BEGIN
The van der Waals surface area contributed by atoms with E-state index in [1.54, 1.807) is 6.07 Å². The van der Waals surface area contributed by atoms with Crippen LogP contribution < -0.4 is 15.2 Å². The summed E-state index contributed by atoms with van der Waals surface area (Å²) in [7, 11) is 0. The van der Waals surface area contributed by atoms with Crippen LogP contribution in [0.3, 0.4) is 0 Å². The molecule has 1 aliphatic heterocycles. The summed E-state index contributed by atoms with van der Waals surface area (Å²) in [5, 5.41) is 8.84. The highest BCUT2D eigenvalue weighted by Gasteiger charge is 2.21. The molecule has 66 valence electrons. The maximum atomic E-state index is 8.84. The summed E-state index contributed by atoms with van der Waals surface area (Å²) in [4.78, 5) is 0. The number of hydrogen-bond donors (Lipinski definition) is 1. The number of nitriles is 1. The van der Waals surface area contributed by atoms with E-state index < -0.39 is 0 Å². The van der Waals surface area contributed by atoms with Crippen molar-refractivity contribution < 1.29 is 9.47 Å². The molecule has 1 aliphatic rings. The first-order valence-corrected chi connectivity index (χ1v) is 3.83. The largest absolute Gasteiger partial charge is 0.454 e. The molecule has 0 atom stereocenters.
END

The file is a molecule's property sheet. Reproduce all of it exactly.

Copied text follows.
The van der Waals surface area contributed by atoms with E-state index in [1.54, 1.807) is 6.07 Å². The van der Waals surface area contributed by atoms with Crippen LogP contribution < -0.4 is 15.2 Å². The summed E-state index contributed by atoms with van der Waals surface area (Å²) in [7, 11) is 0. The van der Waals surface area contributed by atoms with Crippen LogP contribution in [0.3, 0.4) is 0 Å². The molecule has 1 aliphatic heterocycles. The summed E-state index contributed by atoms with van der Waals surface area (Å²) in [5, 5.41) is 8.84. The highest BCUT2D eigenvalue weighted by Gasteiger charge is 2.21. The molecule has 66 valence electrons. The maximum atomic E-state index is 8.84. The summed E-state index contributed by atoms with van der Waals surface area (Å²) in [4.78, 5) is 0. The number of hydrogen-bond donors (Lipinski definition) is 1. The number of nitriles is 1. The van der Waals surface area contributed by atoms with E-state index < -0.39 is 0 Å². The van der Waals surface area contributed by atoms with Crippen molar-refractivity contribution < 1.29 is 9.47 Å². The molecule has 1 aliphatic rings. The first-order valence-corrected chi connectivity index (χ1v) is 3.83. The largest absolute Gasteiger partial charge is 0.454 e. The molecule has 0 atom stereocenters.